SWEDISH T&T machines are competitively-sized but showing their age
Sweden is the third largest country in western Europe occupying 450,000 km2. Fortunately for the pulp and paper industry Sweden is also rich in forest with 50%+ of the country forested. In spite of its size, the country is modestly populated, ranking 90th worldwide with a little over nine million people. The majority (85%) of the inhabitants are urban dwellers, explaining why the economy is driven more by manufactured goods, paper production, iron/steel production and pharmaceuticals than agriculture goods. Less than 10% of the land is under cultivation.
Sweden is a major producer and exporter of pulp and paper products with annual production of nearly 16m metric tonnes.
Towel and tissue (T&T), however, is a minor player representing about 2% of the annual production (Figure 1). The paper industry in Sweden has developed in the southern and eastern coastal regions of the country. Not surprisingly, these areas are also the most populated and the same area where the T&T mills are located (Figure 12)
Comparing Swedish T&T machines to regions around the world reveals a competitively-sized, but somewhat aged equipment base. Nearly half of production is coming from machines more than 40 years old (Figure 2). There has been re-investment to maintain technical competitiveness, but Sweden lags all other regions except North America with an average technical age of 25+ years (Figure 3). T&T machine trims are on a par with all regions except North America, which has the widest machine base in the world (Figure 4). Machine speeds in Sweden rank with the fastest machines in the world, exceeding machines in most regions (Figure 5). With competitive speeds and trims, the Swedish T&T machines pull average production rates very competitive with all regions except the widest machines in North America (Figure 6).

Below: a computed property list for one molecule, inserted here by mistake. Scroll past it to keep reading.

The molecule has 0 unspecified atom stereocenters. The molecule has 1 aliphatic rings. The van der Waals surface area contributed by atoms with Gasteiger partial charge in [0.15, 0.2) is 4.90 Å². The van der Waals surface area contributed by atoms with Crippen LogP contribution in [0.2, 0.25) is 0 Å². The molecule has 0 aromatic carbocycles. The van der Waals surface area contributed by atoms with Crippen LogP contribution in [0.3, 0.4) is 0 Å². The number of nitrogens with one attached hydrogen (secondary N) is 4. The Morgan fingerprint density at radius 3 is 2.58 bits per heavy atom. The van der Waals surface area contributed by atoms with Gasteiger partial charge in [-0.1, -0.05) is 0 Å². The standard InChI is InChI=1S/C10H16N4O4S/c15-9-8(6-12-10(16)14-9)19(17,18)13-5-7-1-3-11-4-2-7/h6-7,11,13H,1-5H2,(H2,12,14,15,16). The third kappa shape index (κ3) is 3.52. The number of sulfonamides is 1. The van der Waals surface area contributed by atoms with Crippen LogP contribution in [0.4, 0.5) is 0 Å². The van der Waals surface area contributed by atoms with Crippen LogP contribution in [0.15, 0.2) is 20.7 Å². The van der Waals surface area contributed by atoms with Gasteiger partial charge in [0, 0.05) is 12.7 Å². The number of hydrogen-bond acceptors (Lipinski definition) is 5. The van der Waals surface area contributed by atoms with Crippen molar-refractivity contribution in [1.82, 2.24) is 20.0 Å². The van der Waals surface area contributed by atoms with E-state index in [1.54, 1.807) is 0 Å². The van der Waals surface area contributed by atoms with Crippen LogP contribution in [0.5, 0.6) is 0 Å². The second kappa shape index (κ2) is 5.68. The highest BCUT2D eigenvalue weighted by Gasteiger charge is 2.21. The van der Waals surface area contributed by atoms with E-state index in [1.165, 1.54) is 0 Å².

World competitiveness is one thing, but T&T markets tend to be more local than global. Sweden’s competition would tend to be within EU countries, particularly the north western areas. Swedish T&T production is slightly more than 40,000 mtpy, ranking it 11th in annual production within the EU (Figure 7). The distribution of machines in the EU (Figure 8) and the range of machine trim go a long way to explain this production position. Machines are largely narrow averaging in the three metre class with some even more narrow. Unlike all other major producing countries, there is a lack of wide five metre or greater machines (Figure 9).
Sweden’s cost position is also somewhat disadvantaged in the EU. European producers in general tend to be heavy users of purchased pulp. Sweden is similar to other countries giving up cost advantage to mills with higher degrees of integration (Figure 10). Labour costs are also somewhat higher than many of the competing countries.
Recycling does play a significant role in Sweden as it does in many other EU countries, making up nearly 50% of fibre consumption (Figure 11). Within the EU there is significant variation ranging from 100% recycle in the Netherlands and Lithuania to all virgin pulps in Belgium.
Fisher International, a consulting and information services firm delivering business and market intelligence to the pulp and paper industry, is pleased to be a regular contributor to Tissue World Magazine. Information contained in these graphs and charts come from the extensive pulp and paper database and cost benchmarking tools contained in FisherSolve™. FisherSolve is a Business Intelligence Automation System (BIAS), and serves as an innovative platform that integrates a company’s internal information with high-quality data on the marketplace and competitive environment. FisherSolve’s database describes every mill in the world making 50 TPD or more. The software is unique in its ability to serve sales, marketing, product development and management for both strategic planning and tactical implementation. FisherSolve is just one service Fisher offers to the pulp and paper industry. www.fisheri.com or email us at [email protected]heri.com